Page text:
Sleep... What Happens if You Don't Get Enough?
Next to eating and drinking water, sleep is among the top priority needs of the human body. In fact, and oddly enough, when it comes to basic needs sleep is higher up on the list of priorities even than obtaining food. Sleep deprivation can lead to a number of side effects. It is known that sleep deprivation shortens the life span, causes memory problems, lowers the temperature, causes immune problems and severely and negatively affects the mood of the individual. If a child is still growing, and does not get enough sleep, he or she is at a risk of not achieving its height potential because the growth hormones are revived during sleep. Also – and obviously – due to a lowered level of concentration and memory problems, a child will not be able to achieve its maximum academic potential.
Adults need about eight full hours of sleep a day while growing children normally need more.
There are various diseases and defects that may result as a consequence of the lack of sleep; among the most serious of which are heart diseases (because a constant lack of sleep causes heightened blood pressure). Sleep deprivation also may be the cause for the body storing more fat than it normally would; also it increases the stress level of the sleep depraved individual.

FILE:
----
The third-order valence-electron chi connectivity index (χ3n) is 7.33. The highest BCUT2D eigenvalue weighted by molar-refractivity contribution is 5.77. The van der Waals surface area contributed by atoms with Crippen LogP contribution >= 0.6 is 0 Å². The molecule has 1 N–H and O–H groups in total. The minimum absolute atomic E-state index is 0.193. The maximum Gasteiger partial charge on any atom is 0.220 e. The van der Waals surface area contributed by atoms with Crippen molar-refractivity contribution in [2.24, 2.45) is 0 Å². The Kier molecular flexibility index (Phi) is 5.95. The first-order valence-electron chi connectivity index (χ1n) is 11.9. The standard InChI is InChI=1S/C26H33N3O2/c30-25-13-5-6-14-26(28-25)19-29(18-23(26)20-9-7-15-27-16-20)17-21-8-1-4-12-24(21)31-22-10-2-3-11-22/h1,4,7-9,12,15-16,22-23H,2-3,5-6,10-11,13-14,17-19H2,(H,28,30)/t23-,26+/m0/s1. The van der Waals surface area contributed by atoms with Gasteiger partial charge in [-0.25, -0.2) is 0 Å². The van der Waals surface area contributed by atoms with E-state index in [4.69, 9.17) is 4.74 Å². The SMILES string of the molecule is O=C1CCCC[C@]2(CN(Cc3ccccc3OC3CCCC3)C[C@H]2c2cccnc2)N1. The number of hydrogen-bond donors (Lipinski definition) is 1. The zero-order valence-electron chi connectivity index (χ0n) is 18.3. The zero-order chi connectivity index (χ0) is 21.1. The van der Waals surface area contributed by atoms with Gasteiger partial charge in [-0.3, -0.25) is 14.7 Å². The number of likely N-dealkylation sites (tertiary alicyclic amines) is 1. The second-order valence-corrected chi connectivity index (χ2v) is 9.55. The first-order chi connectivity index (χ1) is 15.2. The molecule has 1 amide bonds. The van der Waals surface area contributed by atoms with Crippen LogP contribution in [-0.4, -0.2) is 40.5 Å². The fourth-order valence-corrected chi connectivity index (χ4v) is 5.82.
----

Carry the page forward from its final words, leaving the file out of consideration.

It is interesting to note that getting enough sleep even lowers the chances of getting certain types of cancer. Getting enough sleep will also allow the individual's CNS to access memory more smoothly and increase various types of concentration – and thus the person who gets enough sleep will do better on tests and such. Both verbal communication and the ability to do maths are affected by the level of sleep a person gets.
Not to mention that a person who does not get enough sleep is almost an equally dangerous driver as an intoxicated one. A sleepy driver normally has little bursts of sleep that last to about five to ten seconds, during which he puts himself and others at risk of accidents. To back it up with a statistic: "in the U.S., fatigue causes about 71,000 highway injuries. A lack of enough sleep results in 1,500 highway deaths annually."
If the individual becomes chronically sleepless, the consequences are, naturally, more severe. Traits such as: sluggishness, lack of concentration, forgetfulness and notably slow reaction will become more dominant as time passes. The person becomes grouchy, lethargic and he or she thus not only decreases their own enjoyment of life but also makes for an unpleasant company.
On the other hand, getting the right amount of sleep will help you achieve your maximum potential and operate your daily tasks as smoothly as you ever possibly could. It will increase your ability to work, learn, exercise as well as communicate both verbally and in written form – all of which are traits worthy of adjusting your bedtime to a allow you a proper, eight hours of sleep on a daily basis.
Ultimately, if you are a night owl, you may even consider resetting your alarm clock to a later hour in order not to miss out on any precious sleep.